AP Photo/Steve Nesius
Adrian Beltre has carried the Red Sox this season, except when facing the Yankees.
Adrian Beltre is due.
The Red Sox MVP candidate is just 1-for-10 in the first two games of this series with the Yankees, both of which the Red Sox won in spite of his lack of production. He'll get one more crack at them, and a nemesis in Phil Hughes (against whom he's 1-for-12 in his career) at 8 p.m. ET on Sunday Night Baseball.
Beltre is hitting just .228 without a home run against the Yankees this season and he's displayed considerably worse power against them than any other opponent.
Adrian Beltre, This Season
Beltre's slugging percentage against the Yankees is a meager .316. The only other team against whom he's slugging below .400 against this season is the Royals, .375.
How have the Yankees succeeded against Beltre this season? Perhaps there's been a little luck involved.
According to our Inside Edge video tracking, the Yankees have thrown 40 pitches to Beltre this season that were in a good spot for him -- midway up height-wise (think waist-high to letter-high), 37 of which were in the strike zone.
On those 37 pitches, Beltre has just one hit, a single, and has made 13 outs (three strikeouts, seven groundouts and six flyouts).
Against the rest of baseball, a mid-level pitch in the strike zone is one that Beltre (as well as most big leaguers), crushes. He's hitting .396 with a 1.220 OPS against every other team except the Yankees, when thrown a pitch in the strike zone to that height.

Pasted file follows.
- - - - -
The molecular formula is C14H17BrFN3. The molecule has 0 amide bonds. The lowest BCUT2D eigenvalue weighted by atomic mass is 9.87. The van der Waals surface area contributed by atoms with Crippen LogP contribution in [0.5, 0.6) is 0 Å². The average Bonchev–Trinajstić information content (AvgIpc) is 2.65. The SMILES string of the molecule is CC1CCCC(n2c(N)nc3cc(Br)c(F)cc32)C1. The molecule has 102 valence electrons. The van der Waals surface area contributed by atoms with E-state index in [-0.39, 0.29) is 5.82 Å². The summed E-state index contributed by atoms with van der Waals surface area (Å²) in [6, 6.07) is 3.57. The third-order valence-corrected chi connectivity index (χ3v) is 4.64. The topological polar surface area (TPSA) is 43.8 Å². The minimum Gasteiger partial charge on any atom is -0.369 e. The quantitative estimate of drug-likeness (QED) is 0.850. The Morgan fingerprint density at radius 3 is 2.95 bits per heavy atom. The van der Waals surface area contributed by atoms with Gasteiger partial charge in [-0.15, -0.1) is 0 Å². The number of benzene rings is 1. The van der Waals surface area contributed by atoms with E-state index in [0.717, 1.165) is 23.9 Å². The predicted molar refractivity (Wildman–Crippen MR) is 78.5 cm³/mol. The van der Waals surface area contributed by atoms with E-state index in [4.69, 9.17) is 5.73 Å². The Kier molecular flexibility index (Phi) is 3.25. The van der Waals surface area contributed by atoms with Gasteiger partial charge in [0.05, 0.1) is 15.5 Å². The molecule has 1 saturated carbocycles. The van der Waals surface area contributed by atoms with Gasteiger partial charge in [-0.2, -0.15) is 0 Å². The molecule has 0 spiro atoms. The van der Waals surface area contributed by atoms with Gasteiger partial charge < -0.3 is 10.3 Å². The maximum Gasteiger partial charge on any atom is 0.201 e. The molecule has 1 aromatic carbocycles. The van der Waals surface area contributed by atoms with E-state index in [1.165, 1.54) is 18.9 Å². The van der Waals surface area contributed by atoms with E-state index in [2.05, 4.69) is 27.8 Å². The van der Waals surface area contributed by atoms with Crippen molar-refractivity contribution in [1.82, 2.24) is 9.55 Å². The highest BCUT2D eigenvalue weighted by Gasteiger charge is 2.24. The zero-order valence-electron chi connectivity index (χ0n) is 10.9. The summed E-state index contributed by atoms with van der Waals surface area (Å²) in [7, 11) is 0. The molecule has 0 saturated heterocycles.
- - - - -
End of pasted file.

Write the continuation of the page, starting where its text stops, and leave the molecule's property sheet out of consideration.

The Yankees have gotten a 50-50 split between Beltre's ground balls and fly balls when they throw a pitch to that height and that's very unusual. Against every other team, when thrown a mid-level pitch in the strike zone, Beltre hits the ball in the air 71 percent of the time. That's how he's hit 16 of his 28 home runs.
That's not to say that the Yankees haven't been smart about facing Beltre. Beltre's one weakness on pitches of mid-level height in 2010 has been against sliders and the Yankees have gotten him out five times with those, without yielding a base hit. They've come with sliders to that location more frequently than other teams, and found the payoff to be worthwhile.
The Beltre-Moseley matchup is one to watch when you’re checking out the Yankees and Red Sox tonight. Here are a few other things to check out as the Red Sox go for their first September sweep of the Yankees since 1999:
• Will Moseley be able to break the Yankees starting pitchers out of their current rut? During this 6-13 stretch that the Yankees are in, their starters are a combined 2-9 with a 5.55 ERA. Their bats, outside of Alex Rodriguez and Derek Jeter, haven’t been much better, hitting .247 and slugging .393, while averaging 4.4 runs per game.
• With that in mind, can Rodriguez handle Daisuke Matsuzaka? Of the 135 pitchers that Rodriguez has faced at least 20 times, Rodriguez’s .105 batting average against Matsuzaka rates third-worst. He’s just 2-for-19 against him.
• Would Terry Francona go to Daniel Bard for a third straight day if the situation dictates it in the late innings? Bard has pitched in both games of this series, more effectively on Friday than Saturday, but he’s always a major weapon in the Boston bullpen. Bard has only pitched on three straight days once this season, May 17-19. But with the Red Sox on the fringe of this wild card race, overuse may not be a concern.